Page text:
In 2021 alone, the United States Agricultural Department’s (USDA) Wildlife Services division killed more than 1.75 million animals nationwide. This amounts to a shocking rate of around 200 dead creatures per hour.
Among the executed are diverse species of wildlife such as alligators, armadillos, doves, owls, otters, porcupines, snakes and turtles. These senseless killings have provoked outrage among conservationists and animal activists alike, who are calling for an urgent adjustment to the division’s approach to wildlife management.
With a mission to “resolve wildlife conflicts to allow people and wildlife to coexist,” Wildlife Services maintains that the current federal program is necessary in their endeavor to protect and preserve environmental stability, agriculture, endangered species and public safety. The program targets invasive species that are considered major threats to the nation’s ecosystems. Last year, European starlings were its most-killed invasive species, totaling 1,028,642. This was followed by feral hogs, of which 143,903 were eliminated.
But invasive species are not the only victims of this controversial program - large quantities of America’s innocent native species are also killed. In 2021, 404,538 individuals were eradicated by Wildlife Services. This included 63,965 coyotes, 24,683 beavers, 3,014 foxes, 433 black bears and 324 gray wolves. Several of these poor creatures are wiped out unintentionally by leg hold traps, snares and poisons. The department also uses M-44 sodium cyanide “bombs,” which often kill coyotes and foxes.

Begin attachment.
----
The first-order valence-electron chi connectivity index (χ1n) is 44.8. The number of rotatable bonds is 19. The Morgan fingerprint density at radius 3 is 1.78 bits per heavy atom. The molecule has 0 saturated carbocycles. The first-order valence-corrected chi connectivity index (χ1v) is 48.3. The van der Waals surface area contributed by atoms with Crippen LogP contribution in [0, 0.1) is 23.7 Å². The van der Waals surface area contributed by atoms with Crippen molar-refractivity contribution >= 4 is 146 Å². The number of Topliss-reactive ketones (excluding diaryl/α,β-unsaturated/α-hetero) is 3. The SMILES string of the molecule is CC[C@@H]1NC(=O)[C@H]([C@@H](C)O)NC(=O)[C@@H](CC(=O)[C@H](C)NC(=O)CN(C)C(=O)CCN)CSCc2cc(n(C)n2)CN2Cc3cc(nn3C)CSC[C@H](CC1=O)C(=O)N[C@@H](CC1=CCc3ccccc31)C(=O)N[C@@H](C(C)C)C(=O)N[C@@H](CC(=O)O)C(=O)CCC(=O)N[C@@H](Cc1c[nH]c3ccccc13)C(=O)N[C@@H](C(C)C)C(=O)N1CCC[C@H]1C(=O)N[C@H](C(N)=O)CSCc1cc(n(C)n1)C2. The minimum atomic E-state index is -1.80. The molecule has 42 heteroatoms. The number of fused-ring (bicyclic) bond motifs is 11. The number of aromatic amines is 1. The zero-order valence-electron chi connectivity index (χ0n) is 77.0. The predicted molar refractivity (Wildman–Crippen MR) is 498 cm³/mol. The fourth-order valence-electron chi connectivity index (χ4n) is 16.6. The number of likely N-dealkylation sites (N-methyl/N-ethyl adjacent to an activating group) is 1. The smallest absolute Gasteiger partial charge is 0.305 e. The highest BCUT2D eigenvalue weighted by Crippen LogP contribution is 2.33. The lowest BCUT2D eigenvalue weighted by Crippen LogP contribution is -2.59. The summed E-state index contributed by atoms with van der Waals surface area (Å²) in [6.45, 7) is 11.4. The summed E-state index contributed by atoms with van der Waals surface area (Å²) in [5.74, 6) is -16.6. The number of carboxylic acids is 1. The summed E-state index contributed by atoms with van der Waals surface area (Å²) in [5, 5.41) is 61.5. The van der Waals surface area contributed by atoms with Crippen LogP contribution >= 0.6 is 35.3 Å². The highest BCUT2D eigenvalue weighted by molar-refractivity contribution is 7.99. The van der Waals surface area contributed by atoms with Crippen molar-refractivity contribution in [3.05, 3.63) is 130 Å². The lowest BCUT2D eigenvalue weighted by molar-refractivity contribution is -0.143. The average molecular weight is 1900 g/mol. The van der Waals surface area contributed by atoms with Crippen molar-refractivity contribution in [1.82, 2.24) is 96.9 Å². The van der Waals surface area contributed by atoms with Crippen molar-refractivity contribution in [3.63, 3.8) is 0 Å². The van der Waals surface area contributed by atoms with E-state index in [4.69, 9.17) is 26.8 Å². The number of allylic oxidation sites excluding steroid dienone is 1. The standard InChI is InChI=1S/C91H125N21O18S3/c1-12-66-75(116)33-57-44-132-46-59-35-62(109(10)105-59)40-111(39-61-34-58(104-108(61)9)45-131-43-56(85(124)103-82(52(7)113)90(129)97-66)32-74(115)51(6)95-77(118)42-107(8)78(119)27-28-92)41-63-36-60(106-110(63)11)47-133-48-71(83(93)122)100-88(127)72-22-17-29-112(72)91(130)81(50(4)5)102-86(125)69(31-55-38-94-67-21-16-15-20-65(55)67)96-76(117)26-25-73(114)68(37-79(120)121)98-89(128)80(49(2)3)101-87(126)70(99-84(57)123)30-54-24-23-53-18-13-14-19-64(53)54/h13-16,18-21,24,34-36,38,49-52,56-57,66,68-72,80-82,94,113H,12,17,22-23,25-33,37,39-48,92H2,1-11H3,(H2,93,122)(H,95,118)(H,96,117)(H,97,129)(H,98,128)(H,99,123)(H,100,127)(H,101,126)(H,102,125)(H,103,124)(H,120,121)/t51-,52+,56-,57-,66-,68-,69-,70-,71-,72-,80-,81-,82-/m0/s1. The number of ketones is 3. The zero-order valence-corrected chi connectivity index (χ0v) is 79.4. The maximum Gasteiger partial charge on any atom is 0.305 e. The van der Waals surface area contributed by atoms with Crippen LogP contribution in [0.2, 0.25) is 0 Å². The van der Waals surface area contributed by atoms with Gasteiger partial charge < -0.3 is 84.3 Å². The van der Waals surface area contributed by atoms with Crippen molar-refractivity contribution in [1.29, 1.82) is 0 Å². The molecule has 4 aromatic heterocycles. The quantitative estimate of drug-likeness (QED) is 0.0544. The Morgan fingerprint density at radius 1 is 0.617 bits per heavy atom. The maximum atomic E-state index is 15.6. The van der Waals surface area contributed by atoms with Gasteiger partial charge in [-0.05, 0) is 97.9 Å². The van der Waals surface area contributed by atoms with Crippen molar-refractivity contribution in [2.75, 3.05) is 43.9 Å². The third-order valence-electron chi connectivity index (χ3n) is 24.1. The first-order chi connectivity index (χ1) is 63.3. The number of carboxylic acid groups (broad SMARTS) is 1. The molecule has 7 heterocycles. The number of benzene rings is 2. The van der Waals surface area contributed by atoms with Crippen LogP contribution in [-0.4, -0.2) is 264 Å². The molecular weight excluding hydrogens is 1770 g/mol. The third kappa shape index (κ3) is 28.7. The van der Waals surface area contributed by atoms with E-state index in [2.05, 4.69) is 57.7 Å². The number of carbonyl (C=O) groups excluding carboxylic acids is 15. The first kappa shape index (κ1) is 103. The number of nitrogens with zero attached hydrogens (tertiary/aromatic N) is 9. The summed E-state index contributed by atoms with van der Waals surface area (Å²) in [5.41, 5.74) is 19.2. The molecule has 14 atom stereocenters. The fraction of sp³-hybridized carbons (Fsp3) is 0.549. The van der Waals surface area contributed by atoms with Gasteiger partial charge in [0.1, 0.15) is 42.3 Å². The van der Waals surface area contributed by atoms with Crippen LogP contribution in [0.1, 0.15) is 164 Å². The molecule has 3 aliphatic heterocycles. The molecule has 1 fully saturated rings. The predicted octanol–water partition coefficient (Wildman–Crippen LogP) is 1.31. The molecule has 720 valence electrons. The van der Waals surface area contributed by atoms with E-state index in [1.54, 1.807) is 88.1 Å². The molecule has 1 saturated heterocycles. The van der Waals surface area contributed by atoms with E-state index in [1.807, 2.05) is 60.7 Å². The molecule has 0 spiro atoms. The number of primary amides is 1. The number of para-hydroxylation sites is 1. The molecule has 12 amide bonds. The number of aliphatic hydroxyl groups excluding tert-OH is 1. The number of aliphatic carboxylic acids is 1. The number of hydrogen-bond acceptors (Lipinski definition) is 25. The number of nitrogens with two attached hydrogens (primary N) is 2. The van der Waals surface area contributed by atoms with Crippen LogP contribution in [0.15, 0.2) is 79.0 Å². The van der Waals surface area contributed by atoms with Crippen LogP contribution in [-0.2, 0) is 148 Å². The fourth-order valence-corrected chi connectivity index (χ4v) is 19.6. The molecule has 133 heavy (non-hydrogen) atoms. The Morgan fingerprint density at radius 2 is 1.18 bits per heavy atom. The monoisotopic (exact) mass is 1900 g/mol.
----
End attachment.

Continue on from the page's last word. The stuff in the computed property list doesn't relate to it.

According to Collette Adkins, a carnivore conservation director at the Center for Biological Diversity, the killing of predators such as coyotes and bears (unintentional or otherwise) can have devastating consequences. Any benefit that these killings might have for the livestock industry are outweighed by their interference with ecosystems. Adkins says that diminishing populations of natural predators further encourages the spread of invasive species in America.
“Wildlife is beset by so many threats that we should be strengthening laws to protect remaining wild populations,” says Tayla Lance of Animal Survival International. “These legal killings driven by the USDA’s Wildlife Services Division is an assault on the United States’ biodiversity.”